The SEC has finally adopted a new regulation as required by the JOBS Act to permit general solicitation and advertising for Regulation D private placements, provided all investors whose subscriptions are accepted are reasonably determined by the issuer to be accredited investors. The new rule will become effective 60 days after it is published in the Federal Register, which we expect to occur within the next several days. Hence, the new rule will be in effect on or about September 12, 2013. We will advise as soon as the exact date is known.
Currently, and until the effective date of the new rule, an issuer relying on the Regulation D exemption for its private placement from the registration requirements for securities offerings otherwise required under the Securities Act of 1933, as amended (the “’33 Act”), was forbidden from making a general solicitation or otherwise advertising its offering. It could only make offers to persons with whom it had an established relationship, and that relationship could not have been formed from its advertising that is was seeking investors.
When the new rule becomes effective, an issuer can generally solicit and advertise its offering, but it may only sell the securities being offered to accredited investors. Under the prior rule, which will continue for those issuers willing to forgo general solicitation and advertising, an issuer may sell to both accredited investors and up to 35 non-accredited investors. Under the new rule, denominated Rule 506(c), the issuer must reasonably conclude that each investor meets one of the tests to be an accredited investor to qualify for purchase when the general solicitation and advertising opportunity is utilized.
In the new rule, the SEC has not mandated the documentation obligations of the issuer, but has provided “safe harbors.” For instance, if the issuer receives copies of the investor’s federal tax documents, such as a W-2, Form 1099, K-1, etc., showing the required income, along with a written representation from the issuer as to future expected income at the requisite level (annual income of $200,000 for an individual or $300,000 for the investor and his or her spouse), the issuer will have acted reasonably. Similarly, if the investor is relying on his or her net worth to qualify (i.e., $1 million less the value of the investor’s primary residence) and the issuer receives (a) bank documents, brokerage statements, third-party appraisal reports, and a consumer report from a credit reporting agency reporting debts or (b) written confirmation of accredited investor status from a registered broker-dealer, an SEC-registered investment advisor, a licensed attorney, or a registered CPA, the issuer will have acted reasonably in concluding the investor is an accredited investor. These safe harbors are neither mandated nor exclusive, but if other information is relied on, it should be of equal or better evidentiary value as to income or net worth.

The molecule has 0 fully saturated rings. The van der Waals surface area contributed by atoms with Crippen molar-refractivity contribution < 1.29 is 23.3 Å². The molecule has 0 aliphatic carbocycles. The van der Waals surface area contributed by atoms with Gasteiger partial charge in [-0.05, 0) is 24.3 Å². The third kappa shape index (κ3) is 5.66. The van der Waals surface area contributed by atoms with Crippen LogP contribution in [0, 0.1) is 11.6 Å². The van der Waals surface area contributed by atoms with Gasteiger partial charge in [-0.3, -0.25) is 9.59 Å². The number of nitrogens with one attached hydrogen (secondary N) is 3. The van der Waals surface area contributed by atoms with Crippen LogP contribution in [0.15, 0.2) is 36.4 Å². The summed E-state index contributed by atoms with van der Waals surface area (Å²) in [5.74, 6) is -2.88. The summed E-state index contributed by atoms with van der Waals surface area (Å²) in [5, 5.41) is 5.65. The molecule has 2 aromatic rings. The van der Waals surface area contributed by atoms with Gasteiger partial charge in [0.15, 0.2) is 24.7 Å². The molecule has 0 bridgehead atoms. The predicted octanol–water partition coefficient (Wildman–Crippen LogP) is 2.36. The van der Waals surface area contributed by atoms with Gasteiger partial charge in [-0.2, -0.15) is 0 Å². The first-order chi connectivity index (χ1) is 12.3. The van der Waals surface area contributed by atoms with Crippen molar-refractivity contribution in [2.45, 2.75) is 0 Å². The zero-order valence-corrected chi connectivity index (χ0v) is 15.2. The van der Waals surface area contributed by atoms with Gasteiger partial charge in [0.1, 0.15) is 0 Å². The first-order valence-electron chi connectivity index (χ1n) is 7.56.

While the new Rule 506(c) will permit general solicitation and advertising, such that an issuer will be able to market its offering via internet disclosure, newspaper, radio, TV, and magazine advertising, the antifraud rules of the ’33 Act and under the Securities Exchange Act of 1934, as amended (the “’34 Act”), will continue to apply. We anticipate that any advertisement will be treated as part of the offering and will need to be consistent with whatever offering document is being used to avoid potential liability under the antifraud rules of the ’33 Act and the ’34 Act. Until there has been significant experience by issuers and the SEC with application of the new rules and the scope of activities issuers will engage in under the new rules, caution is necessary in making use of the rules.
As with all private placements seeking to rely on Regulation D, the issuer continues to be obligated to file a Form D with the SEC within 15 calendar days of the first sale of securities relying on Regulation D, Rule 506(c). A new Form D is to be used that has a box to be checked to indicate that the issuer is relying on Rule 506(c) for its offering.
The SEC also, as required by Section 926 of the Dodd-Frank Act, has adopted a new regulation that forbids issuers who are (or are controlled by) certain convicted felons or others who have been sanctioned by the SEC or other specified agencies from utilizing the new Rule 506(c) solicitation opportunity.
While not immediately applicable, the SEC has also proposed additional rules that will first be subject to public comment over the next 60 days that will increase the amount and timing of disclosure to the SEC for offerings relying on the general solicitation and advertising exemption permitted by new Rule 506(c).